Let UK Industrial Strategy determine growth and economic optimism – to avoid the spirit of managed decline
Jim McConalogue, 22 November 2022
In order to recession-proof our public finances, it is clear that a balance had to be found between paying off our debts and caring for the poorest in society, whilst still creating the conditions for growth, enterprise and investment for a stable economic recovery.
That balance has not yet been found, simply because there are so few cheerleaders outside the traditional anti-growth coalition who are prepared to revitalise the economy, push for growth and encourage a spirit of economic optimism.
The narratives of the permacrisis and the leading prophecies of doom are alive and well across the political parties and in the corridors of power. A new economic message must be found to reignite our high-achieving economic potential. If we choose only to bludgeon the risk-takers, the innovators and company leaders with tax rises and cancellation of well-used tax reliefs, it suggests there is no answer for growth or our long-term economic prospects.
There are several challenges for government, certainly – the war in Ukraine, surging energy prices, high inflation, labour shortages, the social impacts on those who can’t (or won’t) work through to putting the icing on the Brexit cake. But what can we do to resolve those challenges? Handing our future economic potential to a high tax regime, weekly strikes costing the economy billions in revenue, eco-vandals bringing our cities to a standstill, or Westminster’s net-zero advocates acting on a wing and a prayer that the mass-compliance with green regulation will somehow generate growth, shall get us nowhere.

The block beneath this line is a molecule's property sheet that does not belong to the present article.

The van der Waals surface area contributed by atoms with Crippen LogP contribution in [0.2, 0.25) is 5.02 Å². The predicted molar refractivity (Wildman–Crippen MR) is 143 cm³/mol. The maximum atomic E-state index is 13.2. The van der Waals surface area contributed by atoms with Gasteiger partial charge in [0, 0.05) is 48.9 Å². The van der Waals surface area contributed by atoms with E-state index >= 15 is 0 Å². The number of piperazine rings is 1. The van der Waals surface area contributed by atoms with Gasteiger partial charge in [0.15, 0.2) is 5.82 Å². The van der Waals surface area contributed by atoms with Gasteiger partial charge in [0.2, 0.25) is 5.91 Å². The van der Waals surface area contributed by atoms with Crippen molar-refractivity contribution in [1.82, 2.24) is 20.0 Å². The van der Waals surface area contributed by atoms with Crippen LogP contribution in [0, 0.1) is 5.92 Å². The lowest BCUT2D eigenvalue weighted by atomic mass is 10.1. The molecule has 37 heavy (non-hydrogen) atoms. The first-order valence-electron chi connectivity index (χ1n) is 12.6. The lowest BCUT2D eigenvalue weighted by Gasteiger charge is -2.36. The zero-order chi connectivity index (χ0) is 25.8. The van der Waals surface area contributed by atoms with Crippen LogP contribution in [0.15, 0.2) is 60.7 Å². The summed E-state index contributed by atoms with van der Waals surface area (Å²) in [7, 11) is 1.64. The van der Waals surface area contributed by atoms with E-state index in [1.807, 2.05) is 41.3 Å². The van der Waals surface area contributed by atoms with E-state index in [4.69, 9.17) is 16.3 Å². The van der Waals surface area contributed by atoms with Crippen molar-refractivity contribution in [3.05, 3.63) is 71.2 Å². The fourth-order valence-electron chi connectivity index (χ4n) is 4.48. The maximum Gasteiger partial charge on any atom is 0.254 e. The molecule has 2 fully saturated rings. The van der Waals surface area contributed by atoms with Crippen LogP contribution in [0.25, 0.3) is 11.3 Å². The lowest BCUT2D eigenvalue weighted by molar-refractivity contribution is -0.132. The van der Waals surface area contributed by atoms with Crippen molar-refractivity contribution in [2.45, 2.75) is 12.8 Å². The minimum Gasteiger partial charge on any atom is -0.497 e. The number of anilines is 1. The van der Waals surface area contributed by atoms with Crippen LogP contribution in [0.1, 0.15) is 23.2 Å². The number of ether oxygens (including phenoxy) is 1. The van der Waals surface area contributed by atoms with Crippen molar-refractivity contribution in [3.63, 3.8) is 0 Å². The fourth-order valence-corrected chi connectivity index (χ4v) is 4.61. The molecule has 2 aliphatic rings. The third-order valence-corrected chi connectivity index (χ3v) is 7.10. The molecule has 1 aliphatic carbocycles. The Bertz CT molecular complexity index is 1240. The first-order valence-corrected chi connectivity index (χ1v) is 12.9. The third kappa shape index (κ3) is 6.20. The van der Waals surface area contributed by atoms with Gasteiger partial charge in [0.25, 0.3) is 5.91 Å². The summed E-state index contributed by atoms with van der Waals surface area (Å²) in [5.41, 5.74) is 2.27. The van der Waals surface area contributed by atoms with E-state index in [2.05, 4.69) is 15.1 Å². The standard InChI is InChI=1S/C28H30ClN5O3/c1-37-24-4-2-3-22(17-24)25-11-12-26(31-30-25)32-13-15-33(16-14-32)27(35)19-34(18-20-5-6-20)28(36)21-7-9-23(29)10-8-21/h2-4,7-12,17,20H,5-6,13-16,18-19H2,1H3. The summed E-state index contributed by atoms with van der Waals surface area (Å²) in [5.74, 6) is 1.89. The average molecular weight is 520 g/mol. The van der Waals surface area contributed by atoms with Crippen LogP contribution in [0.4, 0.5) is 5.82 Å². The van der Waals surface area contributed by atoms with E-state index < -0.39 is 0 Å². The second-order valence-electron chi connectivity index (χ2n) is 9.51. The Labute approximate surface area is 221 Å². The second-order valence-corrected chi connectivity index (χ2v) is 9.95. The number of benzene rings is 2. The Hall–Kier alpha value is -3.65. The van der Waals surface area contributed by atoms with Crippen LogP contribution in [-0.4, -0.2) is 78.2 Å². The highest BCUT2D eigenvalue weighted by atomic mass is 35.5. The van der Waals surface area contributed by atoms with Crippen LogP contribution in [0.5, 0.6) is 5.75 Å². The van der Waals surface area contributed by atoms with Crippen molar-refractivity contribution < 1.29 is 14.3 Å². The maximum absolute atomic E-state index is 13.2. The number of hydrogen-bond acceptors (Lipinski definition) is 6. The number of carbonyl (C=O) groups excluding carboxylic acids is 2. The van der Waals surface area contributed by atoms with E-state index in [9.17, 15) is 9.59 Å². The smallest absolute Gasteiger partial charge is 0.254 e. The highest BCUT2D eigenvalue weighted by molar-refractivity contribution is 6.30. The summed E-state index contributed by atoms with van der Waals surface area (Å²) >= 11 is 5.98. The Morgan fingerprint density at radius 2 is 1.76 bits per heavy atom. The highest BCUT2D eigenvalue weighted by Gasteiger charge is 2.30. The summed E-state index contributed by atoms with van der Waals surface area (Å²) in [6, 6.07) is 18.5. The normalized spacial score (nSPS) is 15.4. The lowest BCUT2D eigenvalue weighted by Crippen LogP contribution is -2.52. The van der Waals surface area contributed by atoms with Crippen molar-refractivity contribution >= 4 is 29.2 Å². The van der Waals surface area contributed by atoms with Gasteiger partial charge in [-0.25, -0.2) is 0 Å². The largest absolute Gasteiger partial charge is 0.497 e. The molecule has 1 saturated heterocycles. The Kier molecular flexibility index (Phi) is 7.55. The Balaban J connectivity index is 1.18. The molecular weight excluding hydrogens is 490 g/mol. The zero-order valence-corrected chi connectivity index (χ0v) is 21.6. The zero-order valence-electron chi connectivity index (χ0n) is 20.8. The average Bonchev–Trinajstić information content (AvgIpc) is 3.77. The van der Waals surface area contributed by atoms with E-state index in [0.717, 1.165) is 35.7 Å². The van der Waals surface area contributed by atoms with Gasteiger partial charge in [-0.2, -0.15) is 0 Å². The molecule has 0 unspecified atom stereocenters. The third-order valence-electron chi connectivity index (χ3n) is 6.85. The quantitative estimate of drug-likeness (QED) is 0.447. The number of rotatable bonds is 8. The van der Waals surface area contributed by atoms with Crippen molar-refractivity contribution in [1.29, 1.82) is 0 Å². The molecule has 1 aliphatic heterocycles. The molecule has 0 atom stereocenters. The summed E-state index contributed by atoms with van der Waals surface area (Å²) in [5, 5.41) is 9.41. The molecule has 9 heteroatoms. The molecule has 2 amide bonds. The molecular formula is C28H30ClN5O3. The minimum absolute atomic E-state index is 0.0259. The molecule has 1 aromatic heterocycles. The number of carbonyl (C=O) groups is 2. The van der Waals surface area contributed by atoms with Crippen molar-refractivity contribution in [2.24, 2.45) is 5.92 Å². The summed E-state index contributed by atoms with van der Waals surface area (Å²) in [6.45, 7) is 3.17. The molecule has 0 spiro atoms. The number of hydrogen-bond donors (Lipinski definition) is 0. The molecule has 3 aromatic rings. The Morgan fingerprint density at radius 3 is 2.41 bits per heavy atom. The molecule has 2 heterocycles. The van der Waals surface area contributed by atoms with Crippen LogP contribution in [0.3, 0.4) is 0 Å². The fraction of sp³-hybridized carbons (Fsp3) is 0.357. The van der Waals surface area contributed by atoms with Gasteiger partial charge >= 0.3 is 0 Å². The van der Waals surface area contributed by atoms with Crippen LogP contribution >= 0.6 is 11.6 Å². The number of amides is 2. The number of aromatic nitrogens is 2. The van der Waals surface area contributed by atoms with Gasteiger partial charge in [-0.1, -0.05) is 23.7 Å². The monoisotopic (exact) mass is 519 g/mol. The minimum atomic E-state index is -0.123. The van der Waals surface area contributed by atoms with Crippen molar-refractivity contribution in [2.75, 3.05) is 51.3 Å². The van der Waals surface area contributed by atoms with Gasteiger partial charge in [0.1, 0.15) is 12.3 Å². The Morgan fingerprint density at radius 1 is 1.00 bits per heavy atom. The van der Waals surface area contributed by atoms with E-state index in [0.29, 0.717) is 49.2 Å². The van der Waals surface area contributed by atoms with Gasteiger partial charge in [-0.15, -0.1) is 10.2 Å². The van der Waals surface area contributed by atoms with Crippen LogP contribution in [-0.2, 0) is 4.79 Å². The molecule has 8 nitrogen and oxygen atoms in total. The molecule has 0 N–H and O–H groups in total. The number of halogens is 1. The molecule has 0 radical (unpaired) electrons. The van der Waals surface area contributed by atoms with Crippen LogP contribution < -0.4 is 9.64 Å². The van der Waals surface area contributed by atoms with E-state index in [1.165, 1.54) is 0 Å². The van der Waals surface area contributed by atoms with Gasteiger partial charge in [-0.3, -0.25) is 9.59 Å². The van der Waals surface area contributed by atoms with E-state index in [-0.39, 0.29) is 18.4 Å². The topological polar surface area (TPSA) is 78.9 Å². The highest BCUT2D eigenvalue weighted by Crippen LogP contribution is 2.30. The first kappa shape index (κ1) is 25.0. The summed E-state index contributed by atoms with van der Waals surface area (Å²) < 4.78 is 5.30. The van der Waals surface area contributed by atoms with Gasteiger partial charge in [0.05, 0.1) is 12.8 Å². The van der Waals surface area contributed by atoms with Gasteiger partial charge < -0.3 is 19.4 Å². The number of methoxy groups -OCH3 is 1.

Rather than ‘batten down the hatches’ and pretending this isn’t going on, this is a perfect opportunity to build constructive solutions. The Westminster love-in with casino economics and free market fundamentalism has failed. The alternatives of far-fetched agendas of even greater climate investment, even higher taxes and myopic, unsustainable programmes for first-time buyers or ‘green jobs’ foretell the vision of an economy wishing to be shrunk to the size of a pea.
The solution comes with fixing our broken model of national capitalism. We have just cut R&D tax credits, a major source of enabling investment in innovative companies. Why? Consumers were told energy reliefs are slackening in four months, while businesses were told close to nothing, even though it’s likely that energy bills will make or break them. Why? A worked-out industrial strategy on the other hand would have set out for government the priorities on sectors to back and spending priorities. An industrial strategy will tell you what, in blunt terms, is worth focusing on to generate jobs, growth and tax revenues for the future, how to reliably generate prosperity for all, and what policies and areas of economic life are either self-preserving or not worth retaining.
Certainly, the UK is in recession. But a government slashing the exemption for capital gains tax and cuts to the dividend allowance for the innovators (responsibly seeking a return on their investment) signals a government that is giving up on growth – and with it, the idea of responsible, national capitalism.
Dr Jim McConalogue is chief executive of Civitas